Back in July, when there were premature rumors of Windows 7's RTM, I observed that my 64-bit desktop couldn't scan from my HP networked all-in-one printer, although it could print. Any hope that Microsoft and HP would surprise me by releasing working drivers for all devices supported by Windows Vista in time for the official Windows 7 release have been dashed, and those who rely heavily on peripherals may be frustrated by their Windows 7 experience for some time.
Yesterday, with the official release of Windows 7, the drivers download page for my printer showed Windows 7 32-bit and 64-bit links for drivers. In both cases, the "driver" is just a notice: "Installing the Product with the USB Cable and Using the Driver Located in Windows 7 Until the Product Driver is Available for Download." The work-around is unsatisfactory, and the projected date for the "real" product driver is "late January 2010."
I'm surprised, but not pleasantly. I'm also sympathetic, but in a limited way. There was supposed to be plenty of time for vendors to upgrade their drivers from Windows Vista to Windows 7. On the other hand, the driver certification process for Windows 7 is more rigorous than was the driver certification process for Windows Vista.
Is this a widespread problem? Not compared to the driver situation at the Vista launch. At that time, many people couldn't even print, including Steve Sinofsky, who is currently running the Windows division at Microsoft. That situation evoked memories of IBM OS/2; as I recall, people couldn't print for years unless they caved in and bought supported IBM printers. (I kept my HP LaserJet II and booted to Windows 3 when I needed to print.)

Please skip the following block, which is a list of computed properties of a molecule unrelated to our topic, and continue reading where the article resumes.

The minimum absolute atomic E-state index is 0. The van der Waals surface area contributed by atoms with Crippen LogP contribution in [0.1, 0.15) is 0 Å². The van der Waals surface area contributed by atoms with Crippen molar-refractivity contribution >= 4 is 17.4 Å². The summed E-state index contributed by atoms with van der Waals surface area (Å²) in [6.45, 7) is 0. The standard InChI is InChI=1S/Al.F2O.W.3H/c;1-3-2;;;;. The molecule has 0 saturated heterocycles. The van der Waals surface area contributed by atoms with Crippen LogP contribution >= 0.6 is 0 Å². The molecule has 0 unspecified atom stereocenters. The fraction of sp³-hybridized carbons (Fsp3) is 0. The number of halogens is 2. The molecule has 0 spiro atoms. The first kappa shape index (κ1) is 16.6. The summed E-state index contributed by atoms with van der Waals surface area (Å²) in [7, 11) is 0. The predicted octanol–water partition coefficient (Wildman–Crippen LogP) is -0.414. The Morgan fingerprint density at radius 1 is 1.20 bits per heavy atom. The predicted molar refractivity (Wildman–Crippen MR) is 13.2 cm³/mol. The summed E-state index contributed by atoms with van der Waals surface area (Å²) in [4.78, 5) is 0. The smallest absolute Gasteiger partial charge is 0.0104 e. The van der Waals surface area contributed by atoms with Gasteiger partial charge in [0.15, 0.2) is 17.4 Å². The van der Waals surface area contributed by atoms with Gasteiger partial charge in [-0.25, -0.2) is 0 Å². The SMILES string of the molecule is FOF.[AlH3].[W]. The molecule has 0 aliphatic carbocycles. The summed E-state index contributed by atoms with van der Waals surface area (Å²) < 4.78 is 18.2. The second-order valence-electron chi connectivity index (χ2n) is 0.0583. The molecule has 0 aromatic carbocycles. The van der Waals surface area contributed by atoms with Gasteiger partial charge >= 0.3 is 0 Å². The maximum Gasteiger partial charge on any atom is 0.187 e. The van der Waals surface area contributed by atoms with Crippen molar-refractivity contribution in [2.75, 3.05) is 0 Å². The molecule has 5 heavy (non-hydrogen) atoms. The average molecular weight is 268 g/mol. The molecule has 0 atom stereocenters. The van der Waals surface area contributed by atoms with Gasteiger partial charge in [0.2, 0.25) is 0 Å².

As it stands, I can print with Windows 7 and have been able to since the Windows 7 beta; I can even print over the network. I could also scan from my Windows 7 PC if I wanted to connect the all-in-one with a USB cable; I don't want to do that, since I can scan from the other PCs on my network -- or from this PC, if I rebooted to Ubuntu. I haven't tried installing the XP drivers for this device into XP compatibility mode on Windows 7; that would be another avenue if you experience similar difficulties accessing your peripherals.
A spot check of other all-in-one printer-line-support Web sites suggests that Brother doesn't yet support Windows 7 for its networked all-in-ones, but Epson has. Further spot checks tell me that not all notebook drivers have made it through QA in time for the Windows 7 launch: HP's Web site lists all its notebooks that support or will support Windows 7. HP notebook series not on the list won't include support for Windows 7.
In short, the driver situation for Windows 7 isn't as bad as it could be, but it hasn't been smooth. Are you missing Windows 7 drivers for your hardware? If so, what is your work-around plan?
This story, "Windows 7's Spotty Driver Support" was originally published by InfoWorld.